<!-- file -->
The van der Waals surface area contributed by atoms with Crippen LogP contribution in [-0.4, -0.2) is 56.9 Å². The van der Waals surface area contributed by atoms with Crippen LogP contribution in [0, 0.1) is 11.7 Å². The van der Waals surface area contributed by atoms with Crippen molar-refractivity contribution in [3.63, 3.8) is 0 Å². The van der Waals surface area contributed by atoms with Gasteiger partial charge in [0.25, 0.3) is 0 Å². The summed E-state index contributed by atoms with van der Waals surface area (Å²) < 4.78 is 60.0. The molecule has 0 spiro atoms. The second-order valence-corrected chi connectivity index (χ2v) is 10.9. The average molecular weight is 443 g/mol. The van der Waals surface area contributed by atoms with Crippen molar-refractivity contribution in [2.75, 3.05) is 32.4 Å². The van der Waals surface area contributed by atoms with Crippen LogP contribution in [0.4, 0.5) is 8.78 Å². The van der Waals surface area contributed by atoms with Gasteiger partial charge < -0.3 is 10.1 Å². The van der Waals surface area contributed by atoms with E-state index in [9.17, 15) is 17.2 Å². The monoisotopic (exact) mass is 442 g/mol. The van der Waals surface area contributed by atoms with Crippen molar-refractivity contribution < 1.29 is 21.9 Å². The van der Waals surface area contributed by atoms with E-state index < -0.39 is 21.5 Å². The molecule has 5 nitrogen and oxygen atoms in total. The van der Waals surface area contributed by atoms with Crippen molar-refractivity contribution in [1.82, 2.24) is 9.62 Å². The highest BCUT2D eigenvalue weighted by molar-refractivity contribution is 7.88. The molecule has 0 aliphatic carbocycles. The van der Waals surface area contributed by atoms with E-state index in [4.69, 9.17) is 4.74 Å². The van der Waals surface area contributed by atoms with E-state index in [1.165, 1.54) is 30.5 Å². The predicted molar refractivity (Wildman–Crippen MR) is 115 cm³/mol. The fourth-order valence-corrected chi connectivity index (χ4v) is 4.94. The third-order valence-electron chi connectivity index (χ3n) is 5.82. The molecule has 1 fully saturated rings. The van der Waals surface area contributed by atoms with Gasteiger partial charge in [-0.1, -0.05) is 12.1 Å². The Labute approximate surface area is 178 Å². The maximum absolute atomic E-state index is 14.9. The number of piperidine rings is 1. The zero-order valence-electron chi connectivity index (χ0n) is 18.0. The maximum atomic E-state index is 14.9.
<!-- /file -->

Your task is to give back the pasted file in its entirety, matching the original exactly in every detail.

The van der Waals surface area contributed by atoms with Crippen LogP contribution in [-0.4, -0.2) is 56.9 Å². The van der Waals surface area contributed by atoms with Crippen LogP contribution in [0, 0.1) is 11.7 Å². The van der Waals surface area contributed by atoms with Crippen molar-refractivity contribution in [3.63, 3.8) is 0 Å². The van der Waals surface area contributed by atoms with Gasteiger partial charge in [0.25, 0.3) is 0 Å². The summed E-state index contributed by atoms with van der Waals surface area (Å²) < 4.78 is 60.0. The molecule has 0 spiro atoms. The second-order valence-corrected chi connectivity index (χ2v) is 10.9. The average molecular weight is 443 g/mol. The van der Waals surface area contributed by atoms with Crippen molar-refractivity contribution in [2.75, 3.05) is 32.4 Å². The van der Waals surface area contributed by atoms with Crippen LogP contribution in [0.4, 0.5) is 8.78 Å². The van der Waals surface area contributed by atoms with Gasteiger partial charge < -0.3 is 10.1 Å². The van der Waals surface area contributed by atoms with E-state index in [9.17, 15) is 17.2 Å². The monoisotopic (exact) mass is 442 g/mol. The van der Waals surface area contributed by atoms with Crippen molar-refractivity contribution < 1.29 is 21.9 Å². The van der Waals surface area contributed by atoms with E-state index < -0.39 is 21.5 Å². The molecule has 5 nitrogen and oxygen atoms in total. The van der Waals surface area contributed by atoms with Crippen molar-refractivity contribution in [1.82, 2.24) is 9.62 Å². The highest BCUT2D eigenvalue weighted by molar-refractivity contribution is 7.88. The molecule has 0 aliphatic carbocycles. The van der Waals surface area contributed by atoms with E-state index in [4.69, 9.17) is 4.74 Å². The van der Waals surface area contributed by atoms with E-state index in [1.165, 1.54) is 30.5 Å². The predicted molar refractivity (Wildman–Crippen MR) is 115 cm³/mol. The fourth-order valence-corrected chi connectivity index (χ4v) is 4.94. The third-order valence-electron chi connectivity index (χ3n) is 5.82. The molecule has 1 fully saturated rings. The van der Waals surface area contributed by atoms with Gasteiger partial charge in [-0.1, -0.05) is 12.1 Å². The Labute approximate surface area is 178 Å². The maximum absolute atomic E-state index is 14.9. The number of piperidine rings is 1. The zero-order valence-electron chi connectivity index (χ0n) is 18.0. The maximum atomic E-state index is 14.9.